After listening to the audiobook of Ulysses, and reading War and Peace in print, the last two audiobooks I listened to have also been “classics” that frequently appear on “books to read before you die” lists: The Ragged-Trousered Philanthropists by Robert Tressell, and Middlemarch by George Eliot (who was actually a woman named Mary Anne Evans). Both of these, like War and Peace, were highlighted and recommended in Andy Miller’s The Year of Reading Dangerously.
When it came to The Ragged-Trousered Philanthropists, I wasn’t that impressed. It’s basically a very long tract on the evils of capitalism and the benefits of socialism, using an assortment of poverty-stricken workmen as the framing device. It certainly does a very good job of getting its arguments across, but it’s far less effective as a novel. It repeats its messages over and over, and like The Grapes of Wrath, the idea that it’s building towards something is an illusion, as it ultimately goes nowhere satisfying. I found myself turning up the speed on the audiobook as fast as I could without it becoming unintelligible, wanting to finish it as quickly as possible. As it turned out, I could have just given up halfway through and I wouldn’t have missed much.
Middlemarch, however, was a different kettle of fish.
First published in 1871, and set in the 1830s, Middlemarch is the name of a fictional Midlands town where the novel takes place. It opens by introducing a young lady named Dorothea Brooke and – quite naturally for literature of this era – detailing the complications of her prospective love life, with two suitors being interested in her. Not knowing much about the story besides the audiobook’s description, I was a little surprised when before long, it moves away from Dorothea to various other figures in Middlemarch, all of them connected to some degree and all of them with their own difficulties. The style of having this big, interconnected web of characters living in one place, with subplots fuelled by everyday drama and romance, really made Middlemarch feel like a soap opera.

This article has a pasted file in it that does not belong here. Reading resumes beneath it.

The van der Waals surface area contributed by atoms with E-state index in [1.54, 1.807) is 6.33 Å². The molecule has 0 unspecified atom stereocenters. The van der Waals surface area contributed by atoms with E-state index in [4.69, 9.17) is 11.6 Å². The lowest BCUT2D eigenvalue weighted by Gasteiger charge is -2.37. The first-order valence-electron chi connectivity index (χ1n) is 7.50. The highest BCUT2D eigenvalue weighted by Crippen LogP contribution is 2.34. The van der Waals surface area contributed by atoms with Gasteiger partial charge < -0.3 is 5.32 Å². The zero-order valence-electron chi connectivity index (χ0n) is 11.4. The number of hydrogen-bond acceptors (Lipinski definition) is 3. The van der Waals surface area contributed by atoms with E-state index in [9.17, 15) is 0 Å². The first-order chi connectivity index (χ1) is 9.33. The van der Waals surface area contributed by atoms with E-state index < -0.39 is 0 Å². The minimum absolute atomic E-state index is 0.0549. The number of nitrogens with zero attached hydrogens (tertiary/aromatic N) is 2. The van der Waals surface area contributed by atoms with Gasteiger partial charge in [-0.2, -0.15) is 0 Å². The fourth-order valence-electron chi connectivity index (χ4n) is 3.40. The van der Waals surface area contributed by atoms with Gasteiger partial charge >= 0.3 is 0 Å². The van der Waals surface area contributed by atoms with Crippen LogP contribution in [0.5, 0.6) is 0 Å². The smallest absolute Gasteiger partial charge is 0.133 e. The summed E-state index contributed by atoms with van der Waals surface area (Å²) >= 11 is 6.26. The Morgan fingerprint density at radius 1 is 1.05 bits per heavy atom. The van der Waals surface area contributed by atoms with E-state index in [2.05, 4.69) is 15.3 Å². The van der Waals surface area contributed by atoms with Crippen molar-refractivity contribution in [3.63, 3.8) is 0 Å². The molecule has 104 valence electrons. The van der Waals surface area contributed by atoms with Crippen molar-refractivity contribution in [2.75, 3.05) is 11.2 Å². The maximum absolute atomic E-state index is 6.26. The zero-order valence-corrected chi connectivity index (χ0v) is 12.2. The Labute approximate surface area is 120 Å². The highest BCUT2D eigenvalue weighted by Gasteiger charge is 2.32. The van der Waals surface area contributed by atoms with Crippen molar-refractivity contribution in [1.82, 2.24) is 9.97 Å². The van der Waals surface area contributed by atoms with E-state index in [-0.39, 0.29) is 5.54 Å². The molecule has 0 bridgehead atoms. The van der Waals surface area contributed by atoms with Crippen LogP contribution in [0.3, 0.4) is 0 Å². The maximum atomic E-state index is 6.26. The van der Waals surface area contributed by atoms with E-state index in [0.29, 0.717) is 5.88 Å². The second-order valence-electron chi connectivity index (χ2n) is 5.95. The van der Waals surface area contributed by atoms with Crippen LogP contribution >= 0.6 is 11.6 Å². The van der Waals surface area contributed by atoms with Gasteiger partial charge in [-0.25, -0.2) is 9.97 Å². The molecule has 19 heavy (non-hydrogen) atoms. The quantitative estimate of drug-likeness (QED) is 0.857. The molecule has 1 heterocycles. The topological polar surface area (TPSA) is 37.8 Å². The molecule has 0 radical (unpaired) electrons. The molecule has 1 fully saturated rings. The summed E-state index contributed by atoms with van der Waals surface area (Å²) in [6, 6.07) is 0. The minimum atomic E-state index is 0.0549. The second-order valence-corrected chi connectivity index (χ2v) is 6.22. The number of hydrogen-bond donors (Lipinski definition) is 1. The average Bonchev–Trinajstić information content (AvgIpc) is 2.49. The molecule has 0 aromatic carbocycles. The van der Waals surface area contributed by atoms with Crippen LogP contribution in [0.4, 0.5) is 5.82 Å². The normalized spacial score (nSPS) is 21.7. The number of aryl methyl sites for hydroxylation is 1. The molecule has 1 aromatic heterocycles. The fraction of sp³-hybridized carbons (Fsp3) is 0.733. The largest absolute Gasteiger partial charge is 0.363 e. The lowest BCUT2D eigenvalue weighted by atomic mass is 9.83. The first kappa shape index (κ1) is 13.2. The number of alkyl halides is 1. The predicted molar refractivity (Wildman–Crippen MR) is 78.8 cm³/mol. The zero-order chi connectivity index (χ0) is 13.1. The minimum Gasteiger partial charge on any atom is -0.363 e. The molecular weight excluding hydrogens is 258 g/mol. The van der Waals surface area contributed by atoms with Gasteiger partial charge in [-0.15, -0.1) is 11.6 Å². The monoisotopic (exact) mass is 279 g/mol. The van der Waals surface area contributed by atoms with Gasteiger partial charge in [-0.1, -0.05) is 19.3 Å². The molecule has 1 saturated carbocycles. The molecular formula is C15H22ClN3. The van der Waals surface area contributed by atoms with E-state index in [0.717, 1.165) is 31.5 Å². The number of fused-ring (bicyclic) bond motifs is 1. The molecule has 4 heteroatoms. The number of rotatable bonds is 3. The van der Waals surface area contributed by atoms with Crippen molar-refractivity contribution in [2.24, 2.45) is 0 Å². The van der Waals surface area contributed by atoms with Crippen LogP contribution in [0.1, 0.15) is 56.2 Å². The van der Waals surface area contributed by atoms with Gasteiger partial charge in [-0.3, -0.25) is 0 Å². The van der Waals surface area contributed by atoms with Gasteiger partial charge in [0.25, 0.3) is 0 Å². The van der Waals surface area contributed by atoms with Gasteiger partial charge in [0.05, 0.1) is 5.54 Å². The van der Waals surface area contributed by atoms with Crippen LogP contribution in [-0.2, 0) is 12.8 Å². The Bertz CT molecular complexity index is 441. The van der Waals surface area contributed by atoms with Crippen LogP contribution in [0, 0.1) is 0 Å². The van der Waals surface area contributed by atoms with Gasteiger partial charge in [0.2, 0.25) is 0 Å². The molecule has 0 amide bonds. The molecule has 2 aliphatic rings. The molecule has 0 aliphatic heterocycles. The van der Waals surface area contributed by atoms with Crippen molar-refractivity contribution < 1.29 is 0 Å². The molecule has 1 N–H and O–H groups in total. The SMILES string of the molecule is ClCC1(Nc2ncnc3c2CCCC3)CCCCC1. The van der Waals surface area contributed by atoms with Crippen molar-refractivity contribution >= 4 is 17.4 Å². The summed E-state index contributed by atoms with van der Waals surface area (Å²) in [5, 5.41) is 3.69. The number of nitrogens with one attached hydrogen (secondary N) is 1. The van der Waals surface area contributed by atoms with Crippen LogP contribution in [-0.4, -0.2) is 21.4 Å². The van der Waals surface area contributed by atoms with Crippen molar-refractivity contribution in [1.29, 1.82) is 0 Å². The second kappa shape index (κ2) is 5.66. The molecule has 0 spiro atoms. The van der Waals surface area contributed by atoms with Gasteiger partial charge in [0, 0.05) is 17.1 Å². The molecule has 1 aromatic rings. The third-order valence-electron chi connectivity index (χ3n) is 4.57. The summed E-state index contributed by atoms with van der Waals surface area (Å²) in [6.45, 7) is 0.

The audiobook, at 35 hours and 40 minutes, is the longest I’ve ever listened to, just beating Under the Dome. (I’m not counting the 71-hour Sherlock Holmes collection as I’ve not listened to all of that, and what I have listened to was in bits.) The narration, by British actress Juliet Stevenson – who I’ve also heard narrate Elizabeth Gaskell’s North and South – is especially wonderful. Stevenson is one of those narrators whose character voices are so good – from young women to wheezy old men – that you’re never thinking about the gender of the narrator themselves. Her storytelling talent definitely played a part in making the story seem to go by very quickly; but of course, the quality of the story itself also played a role.
Middlemarch is certainly a much more dynamic work than The Ragged-Trousered Philanthropists, where nothing of importance ever seemed to happen most of the time. I mostly listen to audiobooks driving to and from work, and with every car journey that was accompanied by Middlemarch, it seemed like something of significance happened: a character’s circumstances changing, or them gaining new information, or something else that would keep the drama going. And said drama gets more and more engaging the more you stick with it. The characters are all deeply flawed and not always likeable – Dorothea becomes one half of an infuriating will-they-won’t-they relationship, fuelled by both sides’ inability to communicate their feelings and knowledge properly with each other – but certainly very interesting, and pleasant enough that you want things to work out for them. Andy Miller had said that the prose could be hard to get through (which was why I chose to listen to it as an audiobook), and it did feel pretty thick at first – but once you get used to it, it really isn’t an obstacle. (Certainly easier going than Ulysses.) By the final third, I was constantly eager to find out what would happen next.
If you like North and South, anything by Jane Austen, or even Downton Abbey, you’d probably enjoy Middlemarch. It’s almost certainly going to be on my Top 10 books for the year.
Anyway, it’s time for a break for classics. I’m reading some non-fiction in print at the moment – and thanks to taking advantage of deals on Audible, I’ve ended up with a backlog of audiobooks to get through!